Senator Alex Padilla became the first Latino to represent California in the United States Senate after Governor Gavin Newsom appointed him to finish the rest of Kamala Harris' term following her election to Vice President.
Senator Padilla, formerly the Secretary of State of California, says he's still adjusting to the weather and the different time zone at his new job in Washington D.C.
"We're still in the wake of the insurrection of January 6, asking the questions of how did that happen, how do we prevent it from happening again, holding people accountable. I sat through an impeachment trial and all those sorts of things ....it's been the proverbial drinking out of a fire hose," Senator Padilla said.
COVID-19 Relief Bill:
Senator Padilla says he's proud to have voted for the $1.9 trillion COVID-19 relief bill President Biden recently signed that he believes will bring greatly needed resources to California.
"I think the final version wasn’t perfect. I’d like to have seen maybe some of the numbers go up in that package or the inclusion of the raise of the minimum wage, for example, but that being said the final product is going to be immensely helpful to California and the country."
He says he was disappointed that the bill had no Republican support.
"We were trying hard to convince them to get them on board, to get this done on a bipartisan basis because we know that Covid-19 has not discriminated. It has impacted both red states and blue states republican families and democratic families."
Senator Padilla says he believes the money from the relief bill will help with the supply and distribution of vaccines. He says he received two doses of the COVID-19 vaccine shortly after he was sworn into office at the advice of a Capitol physician.
"I can attest, it is safe, I note it is effective and I implore anybody and everybody once it's available to you, to please get vaccinated. That’s how you’ll protect yourself, how you’ll protect your family, help protect your community and get us all through this pandemic."
Senator Padilla says he has a close eye on the growing numbers of unaccompanied minors arriving at the U.S.-Mexico border.
"I do think it’s a developing crisis," he said. "President Biden has made it clear it's all hands on deck time, not just to respond to the developing situation at the border, we're going to treat those kids humanely and safely because of the COVID-19 pandemic, but we have a lot of work to do not just to undo the executive orders on immigration of Donald Trump, but to reform our immigration system as a whole."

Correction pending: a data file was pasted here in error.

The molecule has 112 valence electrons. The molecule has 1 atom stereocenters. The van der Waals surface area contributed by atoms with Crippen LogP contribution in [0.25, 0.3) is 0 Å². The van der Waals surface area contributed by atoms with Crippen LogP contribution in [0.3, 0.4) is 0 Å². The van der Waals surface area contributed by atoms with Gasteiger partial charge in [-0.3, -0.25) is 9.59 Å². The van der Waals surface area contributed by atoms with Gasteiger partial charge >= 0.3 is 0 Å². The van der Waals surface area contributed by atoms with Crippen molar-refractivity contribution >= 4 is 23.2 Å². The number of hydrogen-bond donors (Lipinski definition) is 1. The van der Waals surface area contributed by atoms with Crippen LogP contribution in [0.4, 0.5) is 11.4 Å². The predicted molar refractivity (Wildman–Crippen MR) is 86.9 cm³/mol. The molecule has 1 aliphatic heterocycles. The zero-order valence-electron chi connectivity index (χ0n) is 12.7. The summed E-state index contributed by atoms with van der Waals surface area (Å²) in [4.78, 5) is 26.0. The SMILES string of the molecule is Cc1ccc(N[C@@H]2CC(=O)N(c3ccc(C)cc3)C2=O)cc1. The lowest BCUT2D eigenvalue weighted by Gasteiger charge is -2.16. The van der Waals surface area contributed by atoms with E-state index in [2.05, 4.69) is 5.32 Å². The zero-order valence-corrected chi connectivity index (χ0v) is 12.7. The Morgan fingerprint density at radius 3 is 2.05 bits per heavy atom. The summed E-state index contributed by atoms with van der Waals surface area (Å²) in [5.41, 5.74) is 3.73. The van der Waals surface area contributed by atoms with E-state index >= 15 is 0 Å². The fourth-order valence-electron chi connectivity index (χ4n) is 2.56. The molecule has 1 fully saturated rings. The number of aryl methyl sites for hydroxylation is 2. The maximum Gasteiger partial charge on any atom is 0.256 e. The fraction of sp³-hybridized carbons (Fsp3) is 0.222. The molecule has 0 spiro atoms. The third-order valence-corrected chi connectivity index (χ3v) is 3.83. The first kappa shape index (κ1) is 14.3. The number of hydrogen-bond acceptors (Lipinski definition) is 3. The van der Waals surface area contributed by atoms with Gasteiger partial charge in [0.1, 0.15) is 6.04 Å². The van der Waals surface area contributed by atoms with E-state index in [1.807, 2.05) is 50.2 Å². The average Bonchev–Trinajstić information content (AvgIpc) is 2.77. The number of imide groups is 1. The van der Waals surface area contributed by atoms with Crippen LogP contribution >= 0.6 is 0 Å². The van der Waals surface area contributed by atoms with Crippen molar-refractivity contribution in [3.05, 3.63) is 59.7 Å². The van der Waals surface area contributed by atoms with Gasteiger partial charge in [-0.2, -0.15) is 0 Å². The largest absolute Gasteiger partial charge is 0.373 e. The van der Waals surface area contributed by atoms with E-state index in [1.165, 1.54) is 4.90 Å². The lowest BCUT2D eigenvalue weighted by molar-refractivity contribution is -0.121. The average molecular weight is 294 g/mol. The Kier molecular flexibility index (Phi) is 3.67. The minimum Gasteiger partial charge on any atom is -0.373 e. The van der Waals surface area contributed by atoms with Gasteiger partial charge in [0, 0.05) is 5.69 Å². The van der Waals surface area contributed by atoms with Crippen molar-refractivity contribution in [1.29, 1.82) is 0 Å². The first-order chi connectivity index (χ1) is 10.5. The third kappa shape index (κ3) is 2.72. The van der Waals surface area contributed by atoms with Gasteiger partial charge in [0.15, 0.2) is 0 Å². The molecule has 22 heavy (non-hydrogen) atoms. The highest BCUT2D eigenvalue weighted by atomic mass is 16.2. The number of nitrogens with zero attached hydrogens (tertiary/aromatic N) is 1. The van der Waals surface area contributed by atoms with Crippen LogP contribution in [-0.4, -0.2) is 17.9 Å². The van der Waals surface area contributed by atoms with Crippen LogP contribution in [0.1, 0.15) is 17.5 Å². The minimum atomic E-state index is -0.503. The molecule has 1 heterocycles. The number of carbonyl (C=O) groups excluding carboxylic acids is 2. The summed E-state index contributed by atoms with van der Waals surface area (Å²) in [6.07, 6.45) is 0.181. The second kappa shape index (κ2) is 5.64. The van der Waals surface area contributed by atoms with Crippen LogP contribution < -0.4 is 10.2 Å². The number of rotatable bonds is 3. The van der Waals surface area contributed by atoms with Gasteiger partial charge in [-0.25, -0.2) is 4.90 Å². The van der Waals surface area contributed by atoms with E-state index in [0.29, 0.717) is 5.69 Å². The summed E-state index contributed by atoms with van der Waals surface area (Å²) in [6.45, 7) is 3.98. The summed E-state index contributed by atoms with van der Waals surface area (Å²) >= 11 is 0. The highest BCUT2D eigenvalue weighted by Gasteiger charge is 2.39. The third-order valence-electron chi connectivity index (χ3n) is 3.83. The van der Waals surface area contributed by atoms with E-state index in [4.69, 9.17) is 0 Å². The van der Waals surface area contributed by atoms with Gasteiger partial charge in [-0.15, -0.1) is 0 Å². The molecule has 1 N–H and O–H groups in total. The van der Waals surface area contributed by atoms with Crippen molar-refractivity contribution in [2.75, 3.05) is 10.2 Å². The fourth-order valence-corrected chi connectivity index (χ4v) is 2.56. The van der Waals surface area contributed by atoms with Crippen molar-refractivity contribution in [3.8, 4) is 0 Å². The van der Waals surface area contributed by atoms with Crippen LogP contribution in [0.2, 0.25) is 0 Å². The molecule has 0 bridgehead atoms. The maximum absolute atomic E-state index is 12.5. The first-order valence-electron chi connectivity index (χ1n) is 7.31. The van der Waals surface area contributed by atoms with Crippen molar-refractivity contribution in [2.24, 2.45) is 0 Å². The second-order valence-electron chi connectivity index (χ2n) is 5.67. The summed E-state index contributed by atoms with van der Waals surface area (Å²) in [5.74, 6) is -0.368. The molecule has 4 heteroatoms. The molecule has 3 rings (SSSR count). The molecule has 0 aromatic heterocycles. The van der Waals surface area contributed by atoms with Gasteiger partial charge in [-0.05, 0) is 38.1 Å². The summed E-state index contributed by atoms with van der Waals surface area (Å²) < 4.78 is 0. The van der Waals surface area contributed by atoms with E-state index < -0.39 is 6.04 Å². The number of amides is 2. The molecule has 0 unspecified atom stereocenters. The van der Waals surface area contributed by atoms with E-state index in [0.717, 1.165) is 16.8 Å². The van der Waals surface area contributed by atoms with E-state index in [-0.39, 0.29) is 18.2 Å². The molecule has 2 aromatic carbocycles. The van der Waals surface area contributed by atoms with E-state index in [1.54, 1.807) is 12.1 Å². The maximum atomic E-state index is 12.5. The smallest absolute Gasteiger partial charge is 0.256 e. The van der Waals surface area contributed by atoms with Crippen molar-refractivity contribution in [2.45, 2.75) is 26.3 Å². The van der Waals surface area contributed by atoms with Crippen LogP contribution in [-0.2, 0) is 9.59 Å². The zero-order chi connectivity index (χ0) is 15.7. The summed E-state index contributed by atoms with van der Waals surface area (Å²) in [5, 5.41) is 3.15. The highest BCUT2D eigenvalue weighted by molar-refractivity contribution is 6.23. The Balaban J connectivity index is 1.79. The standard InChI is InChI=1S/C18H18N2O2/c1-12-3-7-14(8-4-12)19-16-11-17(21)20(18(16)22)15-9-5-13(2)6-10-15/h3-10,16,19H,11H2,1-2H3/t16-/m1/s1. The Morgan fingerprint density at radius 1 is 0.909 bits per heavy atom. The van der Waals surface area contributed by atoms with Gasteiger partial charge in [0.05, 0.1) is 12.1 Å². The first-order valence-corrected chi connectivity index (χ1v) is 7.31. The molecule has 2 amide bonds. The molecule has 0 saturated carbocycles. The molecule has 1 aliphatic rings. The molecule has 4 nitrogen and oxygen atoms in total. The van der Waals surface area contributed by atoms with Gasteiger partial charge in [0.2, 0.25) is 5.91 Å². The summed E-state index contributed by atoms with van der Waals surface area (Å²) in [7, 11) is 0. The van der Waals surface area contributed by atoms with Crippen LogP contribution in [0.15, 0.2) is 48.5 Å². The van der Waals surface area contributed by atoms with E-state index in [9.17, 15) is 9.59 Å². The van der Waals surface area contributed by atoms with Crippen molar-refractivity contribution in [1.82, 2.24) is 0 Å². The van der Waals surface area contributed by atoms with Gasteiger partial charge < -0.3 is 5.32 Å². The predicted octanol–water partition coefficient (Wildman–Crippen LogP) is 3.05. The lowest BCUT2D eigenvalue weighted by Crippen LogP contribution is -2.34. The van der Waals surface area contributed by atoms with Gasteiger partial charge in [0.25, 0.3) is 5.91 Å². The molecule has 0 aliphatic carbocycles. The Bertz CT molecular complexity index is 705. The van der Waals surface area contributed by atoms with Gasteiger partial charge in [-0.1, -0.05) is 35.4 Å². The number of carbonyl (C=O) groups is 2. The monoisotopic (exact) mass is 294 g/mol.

Senator Padilla says it is Congress' job to hold the White House and the different departments and agencies tasked with enforcing and managing the country's immigration system responsible.
"I think in the short term we’re scrambling to expand capacity quickly, but more importantly, doing our best to match those children up with either extended family or this version of a foster care system, to put them in a much more humane location while they're waiting for the process as they're seeking asylum."
Governor Newsom Recall:
Senator Padilla says he his absolutely opposed to any efforts to recall California Governor Gavin Newsom.
"It is pretty straightforward. The same Republican forces that refuse to hold Donald Trump accountable for the violent insurrection and the deadly insurrection of January 6 are now trying to hold Gavin Newsom accountable for the failure of Donald Trump to respond to the COVID-19 pandemic," Senator Padilla said. "It's beyond hypocritical, it’s a waste of time, energy, and resources that are better directed at responding to the COVID-19 pandemic. We wouldn’t be here, the frustration, the anxiety people feel, we wouldn’t be here if Trump had led or if so many other governors had taken the bold action that Governor Newsom did early on in the crisis."
Senator Padilla would have to run for election for a six-year term next year, in 2022.